Features and offerings
The iPhone 3G S is available in capacities of 16GB and 32GB – both will be available in black and white. The phone also features a new 3MP camera (now capable of recording 30 fps video) on the back of the device. The iPhone 3G S also has the ability to edit videos directly on the device.
In addition, the new iPhone 3G S promises better battery life (see image to the right) despite the increased processing power. Speaking of processing power, Apple brags about 2x to 3.6x speed performance improvements over a wide range of apps.
Another new addition to the iPhone 3G S is the increase in data transfer speeds from 3.6Mbps to 7.2Mbps
Voice dialing is also coming to the iPhone 3G S – something that most other phones have already had for years. However, the voice commands also extend to other aspects of the iPhone 3GS like “previous track”, “play album” or “play songs by The Killers” within the Music app.
Other new hardware features include a built-in digital compass, Nike+ support, and hardware encryption.
As you may have already surmised, the iPhone 3G S is sporting OS 3.0 which was announced way back in March. iPhone OS 3.0 brings a wealth of new features including long-requested support for copy and paste, MMS, turn-by-turn directions, voice memo recording, Spotlight search, landscape email/notes/messaging, 3G tethering (via Bluetooth or USB), stereo Bluetooth (A2DP), peer-to-peer Bluetooth connectivity, and more. IPhone OS 3.0 will be available to download on June 17 (free for iPhone users, US$9.95 for iPod touch users).
As expected, pricing for the new 16GB and 32GB iPhone 3G S will mirror the prices of the current 8GB and 16GB iPhone 3Gs: US$199 and US$299 respectively. To make things even more interesting, Apple is also discounting the price of the iPhone 3G (8GB model) to US$99 to further expand its user base — the new price is effective today. The iPhone 3G S will be available June 17 in the US. So far, Singtel has not announced availability of the iPhone 3G S. I’m thinking it would take at least a couple of months before it hits our shores. Look out for special promos on the current iPhone 3G. I’m thinking Singtel would want to clear their exisiting stock before the new model arrives. As for Maxis, i’ve pretty much written them off as a viable candidate for anyone to get an iPhone. Their offerings are just not compelling at all.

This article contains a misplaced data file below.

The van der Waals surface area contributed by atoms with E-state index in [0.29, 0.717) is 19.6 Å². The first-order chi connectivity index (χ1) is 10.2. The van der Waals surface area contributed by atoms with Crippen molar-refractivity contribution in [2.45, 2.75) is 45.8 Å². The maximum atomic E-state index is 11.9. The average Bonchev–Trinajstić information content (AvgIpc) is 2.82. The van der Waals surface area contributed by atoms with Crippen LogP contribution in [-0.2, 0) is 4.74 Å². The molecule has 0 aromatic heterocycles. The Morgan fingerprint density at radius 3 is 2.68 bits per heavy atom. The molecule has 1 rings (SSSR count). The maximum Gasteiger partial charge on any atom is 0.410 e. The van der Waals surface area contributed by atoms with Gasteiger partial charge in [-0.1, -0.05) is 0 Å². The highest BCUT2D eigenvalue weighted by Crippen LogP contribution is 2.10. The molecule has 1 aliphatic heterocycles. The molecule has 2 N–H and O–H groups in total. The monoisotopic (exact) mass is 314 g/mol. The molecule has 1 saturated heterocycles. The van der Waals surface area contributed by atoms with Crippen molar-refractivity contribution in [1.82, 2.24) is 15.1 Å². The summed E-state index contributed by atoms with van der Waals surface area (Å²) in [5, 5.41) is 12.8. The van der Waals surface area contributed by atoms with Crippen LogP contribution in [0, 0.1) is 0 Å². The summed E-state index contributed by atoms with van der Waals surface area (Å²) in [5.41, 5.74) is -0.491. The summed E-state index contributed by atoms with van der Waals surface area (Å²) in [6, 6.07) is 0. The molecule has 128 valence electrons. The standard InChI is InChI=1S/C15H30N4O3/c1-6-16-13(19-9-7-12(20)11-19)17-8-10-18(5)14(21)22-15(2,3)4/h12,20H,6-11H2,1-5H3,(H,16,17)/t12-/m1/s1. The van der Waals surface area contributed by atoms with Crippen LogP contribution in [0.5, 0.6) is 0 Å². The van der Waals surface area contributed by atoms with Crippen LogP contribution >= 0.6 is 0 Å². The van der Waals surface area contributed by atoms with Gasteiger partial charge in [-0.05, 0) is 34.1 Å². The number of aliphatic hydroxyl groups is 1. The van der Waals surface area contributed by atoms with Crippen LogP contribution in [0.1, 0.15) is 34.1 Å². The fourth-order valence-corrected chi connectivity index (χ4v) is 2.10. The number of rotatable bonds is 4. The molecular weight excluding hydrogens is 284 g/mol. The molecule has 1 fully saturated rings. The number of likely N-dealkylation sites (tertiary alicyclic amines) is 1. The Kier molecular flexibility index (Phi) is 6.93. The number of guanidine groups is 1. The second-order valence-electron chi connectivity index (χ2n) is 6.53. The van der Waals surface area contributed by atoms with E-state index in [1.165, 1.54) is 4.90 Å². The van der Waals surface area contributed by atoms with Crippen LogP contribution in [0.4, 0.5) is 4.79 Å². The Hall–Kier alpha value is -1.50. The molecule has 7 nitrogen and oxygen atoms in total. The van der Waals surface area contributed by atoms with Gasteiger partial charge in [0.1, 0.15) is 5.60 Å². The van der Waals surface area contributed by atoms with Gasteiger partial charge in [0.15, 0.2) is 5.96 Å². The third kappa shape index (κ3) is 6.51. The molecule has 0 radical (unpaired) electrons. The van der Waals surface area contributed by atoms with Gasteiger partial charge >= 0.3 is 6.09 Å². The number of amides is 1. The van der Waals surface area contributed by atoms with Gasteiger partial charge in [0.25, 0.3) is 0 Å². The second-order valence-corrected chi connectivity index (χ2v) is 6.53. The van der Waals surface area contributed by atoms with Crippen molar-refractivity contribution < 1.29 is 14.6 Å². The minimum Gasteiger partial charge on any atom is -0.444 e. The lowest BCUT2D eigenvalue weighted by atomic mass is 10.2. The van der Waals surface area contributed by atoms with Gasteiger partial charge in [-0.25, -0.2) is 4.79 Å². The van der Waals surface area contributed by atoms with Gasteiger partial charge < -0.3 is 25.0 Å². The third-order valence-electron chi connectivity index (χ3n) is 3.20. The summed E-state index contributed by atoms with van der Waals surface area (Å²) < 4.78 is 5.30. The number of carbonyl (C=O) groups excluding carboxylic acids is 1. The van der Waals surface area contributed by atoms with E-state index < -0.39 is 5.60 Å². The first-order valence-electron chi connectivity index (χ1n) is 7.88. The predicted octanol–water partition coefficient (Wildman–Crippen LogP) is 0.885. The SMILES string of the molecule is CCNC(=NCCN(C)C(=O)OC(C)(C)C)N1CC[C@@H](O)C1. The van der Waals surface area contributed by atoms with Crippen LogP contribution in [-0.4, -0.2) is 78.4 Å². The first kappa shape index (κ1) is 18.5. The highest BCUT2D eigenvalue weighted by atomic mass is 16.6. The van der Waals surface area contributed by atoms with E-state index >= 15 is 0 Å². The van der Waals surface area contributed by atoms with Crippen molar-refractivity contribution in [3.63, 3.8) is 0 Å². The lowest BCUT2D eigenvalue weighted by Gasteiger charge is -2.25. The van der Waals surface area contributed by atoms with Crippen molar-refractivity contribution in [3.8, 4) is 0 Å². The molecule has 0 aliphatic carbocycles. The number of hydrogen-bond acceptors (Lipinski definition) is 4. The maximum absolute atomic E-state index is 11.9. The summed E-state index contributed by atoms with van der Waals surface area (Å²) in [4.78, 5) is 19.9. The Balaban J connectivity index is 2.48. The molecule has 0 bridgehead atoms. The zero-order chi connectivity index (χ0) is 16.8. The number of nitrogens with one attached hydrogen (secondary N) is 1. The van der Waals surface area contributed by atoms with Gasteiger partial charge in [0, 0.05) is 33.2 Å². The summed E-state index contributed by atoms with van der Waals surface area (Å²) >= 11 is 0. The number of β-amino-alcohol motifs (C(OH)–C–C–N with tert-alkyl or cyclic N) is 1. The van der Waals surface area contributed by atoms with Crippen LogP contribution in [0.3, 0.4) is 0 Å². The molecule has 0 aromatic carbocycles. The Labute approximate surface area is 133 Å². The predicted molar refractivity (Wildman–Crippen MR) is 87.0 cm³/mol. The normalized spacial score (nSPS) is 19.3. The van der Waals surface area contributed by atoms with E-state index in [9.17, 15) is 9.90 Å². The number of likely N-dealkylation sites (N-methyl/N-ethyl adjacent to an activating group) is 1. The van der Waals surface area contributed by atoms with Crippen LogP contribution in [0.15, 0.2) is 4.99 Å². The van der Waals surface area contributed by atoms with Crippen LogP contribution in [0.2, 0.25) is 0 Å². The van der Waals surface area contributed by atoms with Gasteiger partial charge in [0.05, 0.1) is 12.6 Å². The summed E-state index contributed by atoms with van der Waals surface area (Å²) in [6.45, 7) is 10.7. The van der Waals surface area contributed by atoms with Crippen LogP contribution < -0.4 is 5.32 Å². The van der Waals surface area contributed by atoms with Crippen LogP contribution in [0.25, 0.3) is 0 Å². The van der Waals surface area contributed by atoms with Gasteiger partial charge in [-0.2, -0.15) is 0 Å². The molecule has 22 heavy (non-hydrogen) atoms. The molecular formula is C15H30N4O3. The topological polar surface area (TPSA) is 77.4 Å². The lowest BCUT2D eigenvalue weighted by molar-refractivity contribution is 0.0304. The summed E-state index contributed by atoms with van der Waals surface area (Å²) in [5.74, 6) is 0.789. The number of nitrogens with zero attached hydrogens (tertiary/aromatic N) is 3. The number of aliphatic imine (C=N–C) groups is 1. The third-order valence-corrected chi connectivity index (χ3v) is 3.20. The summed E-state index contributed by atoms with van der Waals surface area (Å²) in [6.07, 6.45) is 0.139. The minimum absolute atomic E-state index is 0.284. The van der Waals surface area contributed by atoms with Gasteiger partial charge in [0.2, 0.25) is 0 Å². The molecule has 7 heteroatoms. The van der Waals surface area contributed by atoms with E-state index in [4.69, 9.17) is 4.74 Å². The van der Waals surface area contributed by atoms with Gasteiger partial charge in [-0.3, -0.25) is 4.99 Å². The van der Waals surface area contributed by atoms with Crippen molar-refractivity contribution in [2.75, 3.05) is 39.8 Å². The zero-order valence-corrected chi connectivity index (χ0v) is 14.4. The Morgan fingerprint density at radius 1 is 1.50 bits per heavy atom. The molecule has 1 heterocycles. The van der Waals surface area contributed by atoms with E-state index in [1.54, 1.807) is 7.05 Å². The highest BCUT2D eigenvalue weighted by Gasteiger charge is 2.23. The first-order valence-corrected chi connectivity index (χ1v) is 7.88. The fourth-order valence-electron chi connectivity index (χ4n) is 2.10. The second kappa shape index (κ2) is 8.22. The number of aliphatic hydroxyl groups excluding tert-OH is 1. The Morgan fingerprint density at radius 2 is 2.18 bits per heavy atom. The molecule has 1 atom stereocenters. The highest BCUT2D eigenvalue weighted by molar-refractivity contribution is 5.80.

Putting things in perspective
Combine the power of the the new hardware with the highly optimized software stack of the iPhone and you’ve got the recipe of an extremely fast iPhone. While I’ve yet to play with one, on paper, the 3GS should be every bit as fast as the videos make it seem.
The iPhone 3GS’ performance upgrades should make the phone feel a lot faster, but the real improvement will be what it enables application and game developers to do. Apple recently hired two former AMD/ATI CTOs, presumably to work on some very graphics-centric projects. The iPhone 3GS may be a mild upgrade from a consumer perspective, but what it’s going to enable is far from it; watch out Nintendo. Remember the performance gains we saw in the early days of 3D graphics on the PC? We’re about to go through all of that once more in the mobile space. Awesome.Sources: Anandtech, Dailytech.